I was stoked to finally find my request to appear for my medical exam to get my carte de sejour in the mailbox today. I'm not so excited about the actual exam, which has become the slightly-comical destiny of every new French resident, but I'm just relieved that, after three months, I'm finally taking the next step towards solidifying my residency here. My récépissé expires on the 31st of this month, and a couple of weeks ago, after voicing a little concern about the whereabouts of my application, Gui bypassed the préfecture and secured my medical appointment over the phone directly with ANAEM (the French immigration agency). In fact, Gui left them a message about it and they did what no other French bureaucratic agency has done before - they called him back in a very timely manner! They even took down my information, researched the progress of my file and called him back to inform him of the status. And, would you believe that they let me pick the date of the rendez-vous when we explained our plans to be out of town during the month?! I'll still have to go to the dreaded préfecture and wait "patiently" for however many hours tomorrow afternoon to extend my récépissé, but I'm really relieved that I'm headed in the right direction.
It's slightly ironic, however, that this letter came when it did. Today, my emotions have been bouncing around like a slinky. I'm really sick of blogging about my frustrations and homesickness when my life is, in all fairness, rather great. But, I think Paris is provoking me. It's kind of like that to the blessed people who call it home - just as you pass the Eiffel Tower, sipping on an espresso, croissant in-hand and life can't get any better, you get to your métro station and lookie there, it's closed - because someone died there this morning. (Which actually happened to me today, sans the croissant and espresso.) It's as if the city is reminding you that as great as life can appear to be, sometimes it sucks. What an amazing feeling it is to walk to school everyday and pass the Pantheon, to stroll through the Jardin du Luxembourg in between classes and stop in for a French express before the bell rings, but when the dreary reality of la vie quotidienne resurfaces, the scales are once again tipped and life becomes just life once again. Today, I reminded myself at least three times each how much I love this city and how much I hate it. Yet, it's not really the city so much as it's my life living here.
It was never really any question when Gui and I married where we would start our lives as a married couple. My job situation, although relatively secure and stable wasn't ideal, and Gui needed to put his degree to work before it got too dusty and lost its appeal to employers. I knew I'd be in for an eventful and sometimes frustrating transition while I settled into being a real resident here, but I don't think I fully prepared myself for the personal challenges I've faced and have yet to face. For me, Paris and France in general never "stole my heart" or "talked to me" like it has for so many people who've made it here. It's certainly growing on me, and I seriously appreciate the beauty of such an historical place, but man, is it sometimes a frustrating place to be! I don't mind that I sometimes have to search high and low for things that bring me comfort, and I love that I've learned so many different techniques and ways of doing things that I once did so differently. I enjoy the diversity of the people, their varied traditions and often bizarre anecdotes. Yet, there's something that feels off-kilter about calling this place home. Almost interdit. I feel like a fraud, like someone who's living someone else's dream (except that in their dream, they didn't get to marry my husband), when I'd rather be sipping a margarita with the girls at happy hour after a grueling 10-hour day of work.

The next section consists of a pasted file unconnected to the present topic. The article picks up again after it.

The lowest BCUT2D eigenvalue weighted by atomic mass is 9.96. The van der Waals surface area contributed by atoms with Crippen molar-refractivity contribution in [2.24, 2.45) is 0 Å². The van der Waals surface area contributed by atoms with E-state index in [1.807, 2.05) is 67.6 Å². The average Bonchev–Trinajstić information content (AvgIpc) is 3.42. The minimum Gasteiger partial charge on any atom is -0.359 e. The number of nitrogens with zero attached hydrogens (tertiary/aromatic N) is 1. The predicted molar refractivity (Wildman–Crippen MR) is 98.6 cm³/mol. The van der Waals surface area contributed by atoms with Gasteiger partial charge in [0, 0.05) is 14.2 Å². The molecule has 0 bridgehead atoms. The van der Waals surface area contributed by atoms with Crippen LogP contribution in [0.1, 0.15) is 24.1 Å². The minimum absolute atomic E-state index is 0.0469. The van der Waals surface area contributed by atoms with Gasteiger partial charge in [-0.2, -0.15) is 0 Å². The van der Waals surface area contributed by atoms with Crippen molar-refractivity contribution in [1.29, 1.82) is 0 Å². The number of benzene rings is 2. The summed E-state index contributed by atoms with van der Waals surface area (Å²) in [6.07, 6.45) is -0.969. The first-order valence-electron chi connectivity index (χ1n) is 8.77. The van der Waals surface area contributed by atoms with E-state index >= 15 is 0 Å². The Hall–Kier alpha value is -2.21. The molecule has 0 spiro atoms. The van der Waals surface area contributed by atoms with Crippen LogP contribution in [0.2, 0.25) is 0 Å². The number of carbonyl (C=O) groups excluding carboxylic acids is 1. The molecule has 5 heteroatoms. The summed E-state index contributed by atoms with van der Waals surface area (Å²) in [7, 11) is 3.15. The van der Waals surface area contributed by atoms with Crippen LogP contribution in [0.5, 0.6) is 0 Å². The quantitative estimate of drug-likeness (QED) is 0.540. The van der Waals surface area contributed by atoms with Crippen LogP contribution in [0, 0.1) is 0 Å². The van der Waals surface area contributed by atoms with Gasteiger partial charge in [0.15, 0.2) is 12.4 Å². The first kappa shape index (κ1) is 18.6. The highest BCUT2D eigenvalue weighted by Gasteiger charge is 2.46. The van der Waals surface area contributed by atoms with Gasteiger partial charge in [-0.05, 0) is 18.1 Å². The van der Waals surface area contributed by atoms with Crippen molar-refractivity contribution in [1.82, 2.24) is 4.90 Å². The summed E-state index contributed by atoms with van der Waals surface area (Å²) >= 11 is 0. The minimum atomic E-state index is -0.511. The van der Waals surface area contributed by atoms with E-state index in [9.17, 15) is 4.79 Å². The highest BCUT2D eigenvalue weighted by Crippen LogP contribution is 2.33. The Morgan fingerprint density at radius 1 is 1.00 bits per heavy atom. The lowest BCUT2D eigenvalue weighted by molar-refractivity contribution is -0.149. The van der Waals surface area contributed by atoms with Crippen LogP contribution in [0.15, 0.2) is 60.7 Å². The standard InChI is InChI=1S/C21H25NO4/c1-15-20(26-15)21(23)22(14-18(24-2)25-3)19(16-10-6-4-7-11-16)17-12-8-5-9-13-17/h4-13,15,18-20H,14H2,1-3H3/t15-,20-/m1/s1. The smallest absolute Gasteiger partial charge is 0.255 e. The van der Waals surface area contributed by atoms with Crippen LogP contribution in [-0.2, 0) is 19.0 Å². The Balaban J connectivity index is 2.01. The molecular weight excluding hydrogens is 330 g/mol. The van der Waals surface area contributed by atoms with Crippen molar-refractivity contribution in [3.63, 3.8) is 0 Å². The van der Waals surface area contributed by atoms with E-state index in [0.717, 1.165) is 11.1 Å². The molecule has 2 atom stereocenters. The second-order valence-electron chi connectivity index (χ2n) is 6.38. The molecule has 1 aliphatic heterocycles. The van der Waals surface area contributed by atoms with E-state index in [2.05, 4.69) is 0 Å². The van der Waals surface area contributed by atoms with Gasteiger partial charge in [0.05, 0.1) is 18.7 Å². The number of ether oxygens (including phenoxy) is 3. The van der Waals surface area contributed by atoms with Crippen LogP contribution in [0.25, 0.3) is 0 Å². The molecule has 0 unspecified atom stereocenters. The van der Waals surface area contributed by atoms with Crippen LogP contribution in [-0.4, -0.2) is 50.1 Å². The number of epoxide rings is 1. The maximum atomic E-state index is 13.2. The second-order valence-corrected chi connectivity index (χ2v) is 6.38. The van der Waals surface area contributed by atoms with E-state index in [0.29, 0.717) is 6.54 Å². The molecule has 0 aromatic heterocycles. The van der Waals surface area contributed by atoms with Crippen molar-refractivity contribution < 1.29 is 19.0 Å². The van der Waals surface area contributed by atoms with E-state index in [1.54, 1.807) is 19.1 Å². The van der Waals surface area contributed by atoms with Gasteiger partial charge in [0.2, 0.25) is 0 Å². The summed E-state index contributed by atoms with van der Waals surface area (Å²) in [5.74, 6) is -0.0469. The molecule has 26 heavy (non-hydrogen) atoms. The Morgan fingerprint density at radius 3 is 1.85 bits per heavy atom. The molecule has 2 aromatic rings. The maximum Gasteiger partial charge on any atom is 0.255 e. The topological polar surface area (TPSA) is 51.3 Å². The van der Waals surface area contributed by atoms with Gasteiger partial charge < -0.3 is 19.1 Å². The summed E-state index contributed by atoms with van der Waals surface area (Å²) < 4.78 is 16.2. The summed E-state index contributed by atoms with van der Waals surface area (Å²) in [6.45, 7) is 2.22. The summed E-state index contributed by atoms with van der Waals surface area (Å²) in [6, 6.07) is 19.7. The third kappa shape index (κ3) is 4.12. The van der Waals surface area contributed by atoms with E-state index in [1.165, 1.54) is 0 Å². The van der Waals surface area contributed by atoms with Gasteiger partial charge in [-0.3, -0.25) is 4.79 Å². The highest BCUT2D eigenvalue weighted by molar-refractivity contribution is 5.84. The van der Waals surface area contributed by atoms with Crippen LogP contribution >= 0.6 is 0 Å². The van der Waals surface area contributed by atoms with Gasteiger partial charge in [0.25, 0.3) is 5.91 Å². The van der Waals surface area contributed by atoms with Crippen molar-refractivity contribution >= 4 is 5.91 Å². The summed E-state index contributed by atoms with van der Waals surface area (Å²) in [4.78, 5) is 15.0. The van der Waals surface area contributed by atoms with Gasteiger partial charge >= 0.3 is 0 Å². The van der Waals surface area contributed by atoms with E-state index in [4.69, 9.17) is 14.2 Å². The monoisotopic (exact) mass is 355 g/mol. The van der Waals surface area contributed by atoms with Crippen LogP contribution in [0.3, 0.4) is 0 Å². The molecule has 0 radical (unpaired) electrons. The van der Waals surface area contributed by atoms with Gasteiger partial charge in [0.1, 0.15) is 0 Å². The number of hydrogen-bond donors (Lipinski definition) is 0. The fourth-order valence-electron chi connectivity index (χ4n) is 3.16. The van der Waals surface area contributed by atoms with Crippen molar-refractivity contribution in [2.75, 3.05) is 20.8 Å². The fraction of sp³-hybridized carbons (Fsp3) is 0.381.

I think I'm coming to the realization that Paris might never be able to replace those people and places I love so much no matter how hard it tries; that as great as the moments I have here are, they would be even greater with those people to share them with. None of this diminishes the fact that I've had amazing times here with some of the most remarkable people who I expect to become lifelong friends. I guess I'm just materializing the recognition that my life here isn't going to be perfect because it will always lack those people and places that have made me the person I've become. Realizing that this makes me sound so much like my dad, I'm now starting to notice how perfectly I balance the traits of both of my parents. My mom is the free-spirited, care-free wanderer of life who lives for spontaneity, while my dad is the uber-traditionalist who champions dedication and planting roots as the fundamentals to living a good life. I guess it's no wonder I have such daily self-conflicts about being here. But having an on-again, off-again relationship with Paris is something I'm learning to live with and hoping to get better at. Even though I hate sometimes feeling so out of love with this place, I love my husband more than anything, and regardless of where he's at, that's where I want to be. Let's just hope he doesn't get the sudden urge to move to Russia - there's one language I could die happily before attempting to learn.